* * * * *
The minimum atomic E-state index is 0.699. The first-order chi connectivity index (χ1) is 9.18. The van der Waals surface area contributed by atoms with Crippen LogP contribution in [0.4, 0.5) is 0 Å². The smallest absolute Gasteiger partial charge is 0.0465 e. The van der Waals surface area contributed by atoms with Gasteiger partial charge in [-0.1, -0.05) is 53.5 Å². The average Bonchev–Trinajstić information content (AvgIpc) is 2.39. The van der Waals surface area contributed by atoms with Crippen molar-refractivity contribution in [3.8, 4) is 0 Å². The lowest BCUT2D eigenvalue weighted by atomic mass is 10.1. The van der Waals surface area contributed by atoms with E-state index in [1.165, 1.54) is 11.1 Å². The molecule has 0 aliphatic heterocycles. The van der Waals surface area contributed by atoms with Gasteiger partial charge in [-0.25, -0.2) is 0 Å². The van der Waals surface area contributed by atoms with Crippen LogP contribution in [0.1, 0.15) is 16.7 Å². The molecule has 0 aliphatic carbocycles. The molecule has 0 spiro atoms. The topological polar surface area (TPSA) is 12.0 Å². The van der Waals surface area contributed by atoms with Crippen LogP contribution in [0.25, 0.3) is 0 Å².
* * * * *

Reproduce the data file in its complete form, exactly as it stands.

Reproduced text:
The minimum atomic E-state index is 0.699. The first-order chi connectivity index (χ1) is 9.18. The van der Waals surface area contributed by atoms with Crippen LogP contribution in [0.4, 0.5) is 0 Å². The smallest absolute Gasteiger partial charge is 0.0465 e. The van der Waals surface area contributed by atoms with Gasteiger partial charge in [-0.1, -0.05) is 53.5 Å². The average Bonchev–Trinajstić information content (AvgIpc) is 2.39. The van der Waals surface area contributed by atoms with Crippen molar-refractivity contribution in [3.8, 4) is 0 Å². The lowest BCUT2D eigenvalue weighted by atomic mass is 10.1. The van der Waals surface area contributed by atoms with E-state index in [1.165, 1.54) is 11.1 Å². The molecule has 0 aliphatic heterocycles. The van der Waals surface area contributed by atoms with Gasteiger partial charge in [-0.25, -0.2) is 0 Å². The van der Waals surface area contributed by atoms with Crippen LogP contribution in [0.1, 0.15) is 16.7 Å². The molecule has 0 aliphatic carbocycles. The molecule has 0 spiro atoms. The topological polar surface area (TPSA) is 12.0 Å². The van der Waals surface area contributed by atoms with Crippen LogP contribution in [0.25, 0.3) is 0 Å².